The fluid is over a plane wall and between two side walls perpendicular to the plate, The -axis is taken along the plate, the -axis and -axis are perpendicular to the *-*axis. Flow geometry and coordinate system are illustrated in Figure 1. The distance between the side walls is and *z-*axis extends to infinity. The governing equation is

where is the velocity; is kinematic viscosity of the fluid and is time. The boundary and initial conditions are

The shear stress at the bottom wall cannot be calculated by the expression for velocity obtained by the Laplace transform method [28–31]. For this reason, an expression for velocity by using the sine transform method is obtained.

The first boundary condition suggests that can be written in the following form:

where . The sine transform of [32] is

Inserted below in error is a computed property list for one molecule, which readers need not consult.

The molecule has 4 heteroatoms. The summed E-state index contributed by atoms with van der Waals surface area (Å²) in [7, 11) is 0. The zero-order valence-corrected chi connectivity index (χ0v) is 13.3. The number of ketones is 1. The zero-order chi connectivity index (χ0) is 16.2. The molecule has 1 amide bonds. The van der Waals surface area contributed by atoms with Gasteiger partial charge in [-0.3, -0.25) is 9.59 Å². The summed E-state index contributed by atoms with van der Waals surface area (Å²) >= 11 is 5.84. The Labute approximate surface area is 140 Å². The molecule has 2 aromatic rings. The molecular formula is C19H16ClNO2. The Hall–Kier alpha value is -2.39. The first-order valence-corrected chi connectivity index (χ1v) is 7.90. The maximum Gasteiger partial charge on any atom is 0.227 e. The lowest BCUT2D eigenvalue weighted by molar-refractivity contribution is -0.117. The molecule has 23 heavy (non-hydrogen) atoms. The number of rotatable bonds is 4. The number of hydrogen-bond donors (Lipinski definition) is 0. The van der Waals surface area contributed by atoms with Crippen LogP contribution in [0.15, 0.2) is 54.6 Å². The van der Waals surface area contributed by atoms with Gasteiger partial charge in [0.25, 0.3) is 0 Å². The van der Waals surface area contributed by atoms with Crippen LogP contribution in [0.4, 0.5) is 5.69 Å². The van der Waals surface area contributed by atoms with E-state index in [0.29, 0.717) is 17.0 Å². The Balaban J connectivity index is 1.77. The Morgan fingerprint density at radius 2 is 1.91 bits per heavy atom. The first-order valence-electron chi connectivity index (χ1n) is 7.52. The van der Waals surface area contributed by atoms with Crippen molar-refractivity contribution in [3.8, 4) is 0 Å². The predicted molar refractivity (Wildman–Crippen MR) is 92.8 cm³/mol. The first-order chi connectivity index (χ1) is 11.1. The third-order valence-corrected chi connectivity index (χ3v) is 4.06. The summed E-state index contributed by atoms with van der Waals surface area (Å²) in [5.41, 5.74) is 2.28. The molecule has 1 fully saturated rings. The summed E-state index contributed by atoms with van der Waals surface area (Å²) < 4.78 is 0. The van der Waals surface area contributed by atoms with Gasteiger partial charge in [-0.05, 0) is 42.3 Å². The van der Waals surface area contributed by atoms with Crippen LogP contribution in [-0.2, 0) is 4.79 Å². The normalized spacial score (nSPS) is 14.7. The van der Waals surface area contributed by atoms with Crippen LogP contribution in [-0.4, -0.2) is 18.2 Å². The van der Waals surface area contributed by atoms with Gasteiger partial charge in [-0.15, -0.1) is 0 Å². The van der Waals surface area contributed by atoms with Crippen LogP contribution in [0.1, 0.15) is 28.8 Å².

and . The problem reduces to the solution of the following ordinary differential equation:

where a prime denotes differentiation with respect to . The solution is

The inverse of is given by the relation [32]

and inserting the expression for into this equation, one finds

The first integral is

and since [28]

the velocity becomes

or

In the limiting case, when goes to infinity, (2.11) reduces to

This is the expression for velocity in the case of the steady-state.

When goes to infinity in (2.11), since

one finds

The variation of with for various values of , at , with and without side walls is illustrated in Figure 2. It is clearly seen from the figure that the required time to attain the steady-state in the presence of the side walls is shorter than that of the case in the absence of the side walls.